Gardening Rookie: Tomato Trouble

| 9/11/2009 3:37:43 PM

I was optimistic about my garden’s tomato outlook at the beginning of this growing season. I planted cherry and Roma in pots in front of my house, plus a Big Boy and two heirloom varieties in the ground down the street at my honey’s parents’ house. Then, long after these plants were busy growing, I rescued two tiny, limp heirloom plants from the greenhouse (practically free!) and planted them in big buckets in front of our house with the other potted plants.

While the tomatoes began growing, I dreamt of the overabundance I was certain I’d harvest in no time. I’d have more than I could handle for caprese salads, BLTs and homemade sauces. I’d pass along bags of beautiful, ripe, juicy orbs to friends and family to share the love. I’d even try my hand at canning a few. 

But then what is usually the beginning of a long, fruitful tomato season passed with nary a red tomato in sight. I lamented the fact I was an inexperienced grower who had botched my tomato gardening.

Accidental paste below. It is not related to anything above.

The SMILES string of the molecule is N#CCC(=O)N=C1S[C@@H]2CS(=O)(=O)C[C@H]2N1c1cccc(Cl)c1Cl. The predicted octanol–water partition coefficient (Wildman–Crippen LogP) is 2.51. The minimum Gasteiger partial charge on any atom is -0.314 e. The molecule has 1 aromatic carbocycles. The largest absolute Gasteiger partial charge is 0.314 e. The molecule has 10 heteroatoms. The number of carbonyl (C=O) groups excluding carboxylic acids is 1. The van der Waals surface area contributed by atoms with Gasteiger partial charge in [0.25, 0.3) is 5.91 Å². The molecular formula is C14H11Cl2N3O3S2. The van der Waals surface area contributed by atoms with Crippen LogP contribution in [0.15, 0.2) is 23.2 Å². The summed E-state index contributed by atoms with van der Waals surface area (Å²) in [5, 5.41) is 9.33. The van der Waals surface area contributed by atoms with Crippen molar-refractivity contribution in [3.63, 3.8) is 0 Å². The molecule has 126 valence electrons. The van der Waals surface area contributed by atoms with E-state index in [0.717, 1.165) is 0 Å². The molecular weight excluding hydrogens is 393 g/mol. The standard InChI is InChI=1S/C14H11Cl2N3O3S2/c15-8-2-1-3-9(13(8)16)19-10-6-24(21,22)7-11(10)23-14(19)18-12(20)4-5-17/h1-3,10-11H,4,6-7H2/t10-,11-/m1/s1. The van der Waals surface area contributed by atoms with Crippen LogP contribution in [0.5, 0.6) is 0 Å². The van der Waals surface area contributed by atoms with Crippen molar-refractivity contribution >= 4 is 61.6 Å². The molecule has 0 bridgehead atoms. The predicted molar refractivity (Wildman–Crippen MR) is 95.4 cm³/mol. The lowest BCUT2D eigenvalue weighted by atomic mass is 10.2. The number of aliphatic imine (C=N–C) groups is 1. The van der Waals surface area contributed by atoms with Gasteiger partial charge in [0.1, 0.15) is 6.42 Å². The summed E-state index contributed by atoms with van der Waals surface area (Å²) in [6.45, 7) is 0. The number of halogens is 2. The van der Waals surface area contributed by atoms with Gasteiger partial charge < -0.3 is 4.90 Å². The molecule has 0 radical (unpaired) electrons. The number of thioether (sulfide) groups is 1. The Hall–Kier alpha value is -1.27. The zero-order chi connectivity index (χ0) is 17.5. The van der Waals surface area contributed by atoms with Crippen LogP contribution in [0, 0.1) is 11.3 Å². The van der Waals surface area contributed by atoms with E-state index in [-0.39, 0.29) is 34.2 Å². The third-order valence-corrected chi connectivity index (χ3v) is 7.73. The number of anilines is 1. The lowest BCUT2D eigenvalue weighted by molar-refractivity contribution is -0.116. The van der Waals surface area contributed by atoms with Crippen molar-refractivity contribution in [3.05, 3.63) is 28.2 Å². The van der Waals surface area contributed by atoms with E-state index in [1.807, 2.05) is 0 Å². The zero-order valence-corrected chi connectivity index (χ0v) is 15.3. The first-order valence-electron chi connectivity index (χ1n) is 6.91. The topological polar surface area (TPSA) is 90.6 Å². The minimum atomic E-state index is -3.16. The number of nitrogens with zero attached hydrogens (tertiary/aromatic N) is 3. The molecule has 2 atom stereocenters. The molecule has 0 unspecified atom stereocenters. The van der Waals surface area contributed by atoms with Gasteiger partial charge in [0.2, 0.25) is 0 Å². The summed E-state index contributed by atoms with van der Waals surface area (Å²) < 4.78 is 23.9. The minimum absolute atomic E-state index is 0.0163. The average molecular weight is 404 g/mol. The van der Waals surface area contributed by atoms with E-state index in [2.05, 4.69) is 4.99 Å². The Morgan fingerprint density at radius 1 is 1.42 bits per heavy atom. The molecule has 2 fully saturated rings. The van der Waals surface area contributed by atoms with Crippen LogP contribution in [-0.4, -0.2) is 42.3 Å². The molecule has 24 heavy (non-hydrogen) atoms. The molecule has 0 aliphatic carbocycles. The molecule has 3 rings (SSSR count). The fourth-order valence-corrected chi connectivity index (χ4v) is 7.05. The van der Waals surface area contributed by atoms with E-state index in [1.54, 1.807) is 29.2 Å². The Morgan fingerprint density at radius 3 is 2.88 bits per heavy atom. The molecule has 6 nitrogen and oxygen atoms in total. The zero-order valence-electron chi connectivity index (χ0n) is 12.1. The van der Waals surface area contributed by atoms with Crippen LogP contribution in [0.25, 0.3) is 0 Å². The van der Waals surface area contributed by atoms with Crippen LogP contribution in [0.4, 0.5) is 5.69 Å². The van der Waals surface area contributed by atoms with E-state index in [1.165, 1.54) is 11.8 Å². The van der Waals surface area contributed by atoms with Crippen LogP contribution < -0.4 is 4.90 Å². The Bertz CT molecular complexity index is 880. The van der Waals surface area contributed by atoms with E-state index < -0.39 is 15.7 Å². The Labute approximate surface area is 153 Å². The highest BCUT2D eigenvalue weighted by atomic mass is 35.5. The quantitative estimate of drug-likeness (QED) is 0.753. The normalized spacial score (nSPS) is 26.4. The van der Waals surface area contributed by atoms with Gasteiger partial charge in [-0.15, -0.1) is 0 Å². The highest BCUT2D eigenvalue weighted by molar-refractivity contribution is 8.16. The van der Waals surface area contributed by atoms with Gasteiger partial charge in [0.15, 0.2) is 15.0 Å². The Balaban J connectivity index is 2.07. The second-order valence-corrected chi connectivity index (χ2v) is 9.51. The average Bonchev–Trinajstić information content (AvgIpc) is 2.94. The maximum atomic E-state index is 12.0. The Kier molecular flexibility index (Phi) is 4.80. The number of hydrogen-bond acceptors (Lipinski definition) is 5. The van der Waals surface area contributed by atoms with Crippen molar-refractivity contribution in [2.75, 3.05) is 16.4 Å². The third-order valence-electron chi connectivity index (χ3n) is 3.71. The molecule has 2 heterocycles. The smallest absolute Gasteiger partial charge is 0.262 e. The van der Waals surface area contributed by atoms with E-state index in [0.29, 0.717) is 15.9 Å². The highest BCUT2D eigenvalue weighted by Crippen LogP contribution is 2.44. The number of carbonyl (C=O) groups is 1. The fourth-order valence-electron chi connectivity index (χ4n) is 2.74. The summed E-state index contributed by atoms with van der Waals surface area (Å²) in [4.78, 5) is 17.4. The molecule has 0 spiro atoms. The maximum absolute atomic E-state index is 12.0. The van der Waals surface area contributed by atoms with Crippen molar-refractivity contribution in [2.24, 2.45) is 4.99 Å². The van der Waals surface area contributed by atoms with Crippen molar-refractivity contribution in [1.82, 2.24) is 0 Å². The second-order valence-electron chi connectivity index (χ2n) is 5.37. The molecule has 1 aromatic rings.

Only it wasn’t just my plants—long-time tomato growers in the area experienced the same plight, and even the pickin’s at the farmer’s market were slim. Those tomatoes that did appear on people’s vines tended to be a bit mushy, tinier than usual, and not nearly as tasty as a fresh-from-the-vine fruit is supposed to be. 

Part of the problem in our parts: this summer’s weather. I did a bit of research to try to figure out why it affected my tomato harvest this year: 

Late blooming 

Subscribe today and save 58%

Subscribe to Mother Earth Living !

Mother Earth LivingWelcome to Mother Earth Living, the authority on green lifestyle and design. Each issue of Mother Earth Living features advice to create naturally healthy and nontoxic homes for yourself and your loved ones. With Mother Earth Living by your side, you’ll discover all the best and latest information you want on choosing natural remedies and practicing preventive medicine; cooking with a nutritious and whole-food focus; creating a nontoxic home; and gardening for food, wellness and enjoyment. Subscribe to Mother Earth Living today to get inspired on the art of living wisely and living well.

Save Money & a Few Trees!

Pay now with a credit card and take advantage of our earth-friendly automatic renewal savings plan. You’ll save an additional $5 and get six issues of Mother Earth Living for just $19.95! (Offer valid only in the U.S.)

Or, choose Bill Me and pay just $24.95.

Facebook Pinterest Instagram YouTube Twitter

Free Product Information Classifieds